INTERNET GIANT Google apparently will announce a subscription based music streaming service to rival Spotify at its Google I/O conference in San Francisco today.
The New York Times is reporting that Google will launch the music streaming service during its three-hour Google I/O keynote this afternoon, having been tipped off by "several people" briefed on Google's plans.
Google purportedly has already signed licensing deals with Universal and Sony for both Youtube and Google Play, the report added, which could see the firm adding separate music subscription services to both its online video portal and its Android entertainment hub.
Unlike Spotify, there apparently won't be any free tier streaming service available, with Google instead set to introduce a mandatory monthly fee of around $10.
"The subscription feature will be connected to Play, Google's online media hub, complementing its download store and 'locker' feature, which lets people store their digital entertainment collections online," the New York Times sources claimed.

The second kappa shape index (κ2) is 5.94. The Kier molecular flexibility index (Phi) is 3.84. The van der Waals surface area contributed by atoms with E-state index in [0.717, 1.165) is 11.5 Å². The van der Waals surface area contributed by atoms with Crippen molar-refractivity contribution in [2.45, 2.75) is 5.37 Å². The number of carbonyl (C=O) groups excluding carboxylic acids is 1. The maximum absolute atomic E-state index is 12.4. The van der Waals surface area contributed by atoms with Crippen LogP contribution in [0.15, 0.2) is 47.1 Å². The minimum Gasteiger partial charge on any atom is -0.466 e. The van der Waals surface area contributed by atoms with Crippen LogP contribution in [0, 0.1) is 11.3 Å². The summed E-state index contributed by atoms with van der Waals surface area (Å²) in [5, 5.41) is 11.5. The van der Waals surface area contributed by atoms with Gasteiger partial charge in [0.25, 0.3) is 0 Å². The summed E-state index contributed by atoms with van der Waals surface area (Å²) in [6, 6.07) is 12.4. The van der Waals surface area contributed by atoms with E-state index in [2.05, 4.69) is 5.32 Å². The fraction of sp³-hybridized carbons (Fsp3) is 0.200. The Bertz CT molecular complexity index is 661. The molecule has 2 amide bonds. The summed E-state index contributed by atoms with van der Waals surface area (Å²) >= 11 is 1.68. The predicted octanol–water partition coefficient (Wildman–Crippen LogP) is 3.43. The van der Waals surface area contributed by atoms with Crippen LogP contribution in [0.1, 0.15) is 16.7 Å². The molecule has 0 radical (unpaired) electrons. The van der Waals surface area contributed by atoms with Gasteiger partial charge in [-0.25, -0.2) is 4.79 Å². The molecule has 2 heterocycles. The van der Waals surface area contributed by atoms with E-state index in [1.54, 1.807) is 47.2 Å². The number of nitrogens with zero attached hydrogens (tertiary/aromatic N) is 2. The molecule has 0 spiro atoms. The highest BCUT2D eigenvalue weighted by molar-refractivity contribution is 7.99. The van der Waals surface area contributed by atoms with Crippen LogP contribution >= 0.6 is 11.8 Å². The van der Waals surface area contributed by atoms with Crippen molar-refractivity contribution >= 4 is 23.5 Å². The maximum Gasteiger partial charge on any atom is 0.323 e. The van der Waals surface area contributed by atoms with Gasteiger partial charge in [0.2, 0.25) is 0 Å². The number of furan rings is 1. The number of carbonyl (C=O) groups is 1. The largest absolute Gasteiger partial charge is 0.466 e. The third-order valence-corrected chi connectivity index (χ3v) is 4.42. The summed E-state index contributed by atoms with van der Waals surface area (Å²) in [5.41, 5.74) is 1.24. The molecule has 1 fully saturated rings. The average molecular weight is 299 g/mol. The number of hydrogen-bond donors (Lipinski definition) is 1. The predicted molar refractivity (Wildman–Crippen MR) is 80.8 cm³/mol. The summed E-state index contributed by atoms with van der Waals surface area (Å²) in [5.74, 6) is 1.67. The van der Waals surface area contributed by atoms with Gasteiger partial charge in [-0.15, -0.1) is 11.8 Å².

By launching its music streaming service today, Google will be getting one-up on its rival Apple, which is also apparently readying a music streaming service called iRadio that could launch at Apple's WWDC conference next month. Amazon is also said to be preparing its own music subscription service, which will come integrated into its Cloud Player.
A music streaming service isn't all we're likely to see at Google I/O today. Google is also apparently about to launch a new and improved Google Maps, as well as the next iteration of its Android mobile operating system.
Google was not immediately available for comment, but it's unlikely to spill any further news ahead of its Google I/O keynote at 5pm BST today. µ
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